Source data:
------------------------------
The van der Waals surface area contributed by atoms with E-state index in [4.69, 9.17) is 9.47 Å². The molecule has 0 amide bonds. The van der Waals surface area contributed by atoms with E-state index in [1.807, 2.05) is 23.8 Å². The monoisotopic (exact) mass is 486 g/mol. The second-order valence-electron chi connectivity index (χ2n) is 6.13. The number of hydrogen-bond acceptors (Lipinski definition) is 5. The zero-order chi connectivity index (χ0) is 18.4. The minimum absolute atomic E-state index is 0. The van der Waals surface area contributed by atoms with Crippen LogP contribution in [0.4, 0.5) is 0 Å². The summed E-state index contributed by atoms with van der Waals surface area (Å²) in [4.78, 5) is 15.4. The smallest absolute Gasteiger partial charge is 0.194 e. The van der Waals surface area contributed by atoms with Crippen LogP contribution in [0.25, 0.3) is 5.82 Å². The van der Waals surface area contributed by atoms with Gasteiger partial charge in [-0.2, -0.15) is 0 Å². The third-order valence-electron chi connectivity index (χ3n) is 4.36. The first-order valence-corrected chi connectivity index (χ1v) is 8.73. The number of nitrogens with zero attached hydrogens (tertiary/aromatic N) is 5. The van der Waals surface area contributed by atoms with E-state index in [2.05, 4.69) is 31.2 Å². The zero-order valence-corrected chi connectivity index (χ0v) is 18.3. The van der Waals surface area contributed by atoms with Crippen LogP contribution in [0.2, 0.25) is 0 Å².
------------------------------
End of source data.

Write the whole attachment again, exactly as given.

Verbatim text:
The van der Waals surface area contributed by atoms with E-state index in [4.69, 9.17) is 9.47 Å². The molecule has 0 amide bonds. The van der Waals surface area contributed by atoms with E-state index in [1.807, 2.05) is 23.8 Å². The monoisotopic (exact) mass is 486 g/mol. The second-order valence-electron chi connectivity index (χ2n) is 6.13. The number of hydrogen-bond acceptors (Lipinski definition) is 5. The zero-order chi connectivity index (χ0) is 18.4. The minimum absolute atomic E-state index is 0. The van der Waals surface area contributed by atoms with Crippen LogP contribution in [0.4, 0.5) is 0 Å². The summed E-state index contributed by atoms with van der Waals surface area (Å²) in [4.78, 5) is 15.4. The smallest absolute Gasteiger partial charge is 0.194 e. The van der Waals surface area contributed by atoms with Crippen LogP contribution in [0.25, 0.3) is 5.82 Å². The van der Waals surface area contributed by atoms with Gasteiger partial charge in [-0.2, -0.15) is 0 Å². The third-order valence-electron chi connectivity index (χ3n) is 4.36. The first-order valence-corrected chi connectivity index (χ1v) is 8.73. The number of nitrogens with zero attached hydrogens (tertiary/aromatic N) is 5. The van der Waals surface area contributed by atoms with E-state index in [2.05, 4.69) is 31.2 Å². The zero-order valence-corrected chi connectivity index (χ0v) is 18.3. The van der Waals surface area contributed by atoms with Crippen LogP contribution in [0.2, 0.25) is 0 Å².